Just as all of these issues could present an obstacle to a person’s claim to rulership, so could most of them, too, serve as cause for one’s overthrow. A ruler who suffered a crippling injury or a debilitating illness, who converted to a different religion or was revealed to be a heretic, for example, could, and indeed frequently was deposed. The reasons behind this act, their legality and legitimacy could also be valuable subjects of research. Perhaps more intangible, but by no means less important for a potential ruler’s prospects for success, was his or her charisma. The uncharismatic candidate for power who otherwise fulfilled all formal requirements for rulership might nonetheless have been deemed less qualified than a ‘disabled’ rival who possessed that certain je ne sais quoi which appealed to his or her subjects. In this light, ‘qualified’ and ‘competent’ were not interchangeable criteria in judging one’s fitness to rule.
A final consideration in evaluating a candidate’s fitness for assuming the reins of power concerns how we as scholars attempt to discern contemporaneous criteria for exploring this question. Rules and requirements for exercising sovereignty were, especially in pre-modern societies, often unwritten, and instead relied on oral traditions – whether longstanding or recently invented – and precedents and examples were set by predecessors. The absence of formal, constitutional prerequisites for rulers does not mean that they did not exist in other forms. Evaluating fitness to rule throughout time therefore requires taking account of the broader political order, of ‘constitutions’ both written and unwritten.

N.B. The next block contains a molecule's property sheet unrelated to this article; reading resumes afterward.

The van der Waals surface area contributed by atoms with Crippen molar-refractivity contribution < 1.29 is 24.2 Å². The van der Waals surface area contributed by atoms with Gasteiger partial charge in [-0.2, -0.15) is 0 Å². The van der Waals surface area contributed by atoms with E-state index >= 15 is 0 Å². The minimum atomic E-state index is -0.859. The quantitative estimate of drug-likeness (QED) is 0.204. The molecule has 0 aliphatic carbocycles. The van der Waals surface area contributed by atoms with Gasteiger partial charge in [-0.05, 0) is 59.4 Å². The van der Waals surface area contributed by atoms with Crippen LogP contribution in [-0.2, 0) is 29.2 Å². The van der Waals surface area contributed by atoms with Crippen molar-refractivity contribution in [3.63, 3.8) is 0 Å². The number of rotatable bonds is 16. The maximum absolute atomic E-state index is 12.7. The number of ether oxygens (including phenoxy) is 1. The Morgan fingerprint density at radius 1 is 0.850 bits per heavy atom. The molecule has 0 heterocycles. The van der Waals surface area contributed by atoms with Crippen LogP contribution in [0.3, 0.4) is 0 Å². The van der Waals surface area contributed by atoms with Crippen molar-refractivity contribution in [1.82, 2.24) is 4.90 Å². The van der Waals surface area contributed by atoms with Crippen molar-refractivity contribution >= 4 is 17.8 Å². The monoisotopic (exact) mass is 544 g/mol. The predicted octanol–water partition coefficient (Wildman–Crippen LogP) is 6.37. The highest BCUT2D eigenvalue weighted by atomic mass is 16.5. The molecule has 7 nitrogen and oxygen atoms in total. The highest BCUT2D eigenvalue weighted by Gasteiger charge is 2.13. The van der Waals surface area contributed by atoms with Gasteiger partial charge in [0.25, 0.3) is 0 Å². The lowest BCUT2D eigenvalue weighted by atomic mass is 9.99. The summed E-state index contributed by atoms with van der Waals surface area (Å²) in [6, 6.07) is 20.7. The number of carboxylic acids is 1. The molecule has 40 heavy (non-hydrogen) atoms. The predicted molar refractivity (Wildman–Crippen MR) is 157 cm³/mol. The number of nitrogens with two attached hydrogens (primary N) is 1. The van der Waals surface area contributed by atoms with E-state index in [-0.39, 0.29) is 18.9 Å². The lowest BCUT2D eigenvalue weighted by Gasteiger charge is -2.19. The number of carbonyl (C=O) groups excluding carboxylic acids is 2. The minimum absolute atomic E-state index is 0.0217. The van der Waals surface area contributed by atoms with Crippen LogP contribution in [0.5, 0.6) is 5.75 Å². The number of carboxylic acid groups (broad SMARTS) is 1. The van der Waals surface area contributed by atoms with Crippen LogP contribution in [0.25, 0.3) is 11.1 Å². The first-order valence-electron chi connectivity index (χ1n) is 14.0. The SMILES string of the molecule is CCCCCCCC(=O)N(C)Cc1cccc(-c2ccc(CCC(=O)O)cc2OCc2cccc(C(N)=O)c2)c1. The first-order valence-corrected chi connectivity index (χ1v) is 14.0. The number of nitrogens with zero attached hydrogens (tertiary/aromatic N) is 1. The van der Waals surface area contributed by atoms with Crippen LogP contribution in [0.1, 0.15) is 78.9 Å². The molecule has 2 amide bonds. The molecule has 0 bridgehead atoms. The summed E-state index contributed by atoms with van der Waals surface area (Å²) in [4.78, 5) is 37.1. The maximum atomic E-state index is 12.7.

We believe a comparative and multidisciplinary approach to these questions could yieldthe best results, and therefore we invite scholars from all fields of sciences and humanities(including, but not limited to, legal history, political science, theology, art history, medical history etc.) to submit their abstracts. We welcome papers dealing with all countries and historical periods, from Antiquity to the Modern Age, regardless of whether they focus on an individual legal system or adopt a comparative approach, whether they are of a broader scope or case-studies, etc.
> The conference language is English. Applications containing an abstract of 200 to 500 words and a short CV should be sent to email@example.com by the 31 st of December 2021.
> Participants will be notified if their applications have been accepted by the end of January at the latest.
> For more information, please inquire at the same address or consult the conference webpage (http://wp2008.ius.bg.ac.rs/un-fit-to-rule/) and Facebook page (https://www.facebook.com/un.fit.to.rule.2022/).
It is our desire to host the conference live at the University of Belgrade Faculty of Law and we hope that the current progress of the fight against the COVID-19 pandemic will allow that. However, a final decision will be made within a reasonable time before the conference. Even if the conference is held live, remote participation via video link will be possible. A book of abstracts will be published as an e-book (with ISBN) before the conference. An edited volume of peer-reviewed conference proceedings will be published after the conference; details will be available to the participants in due course.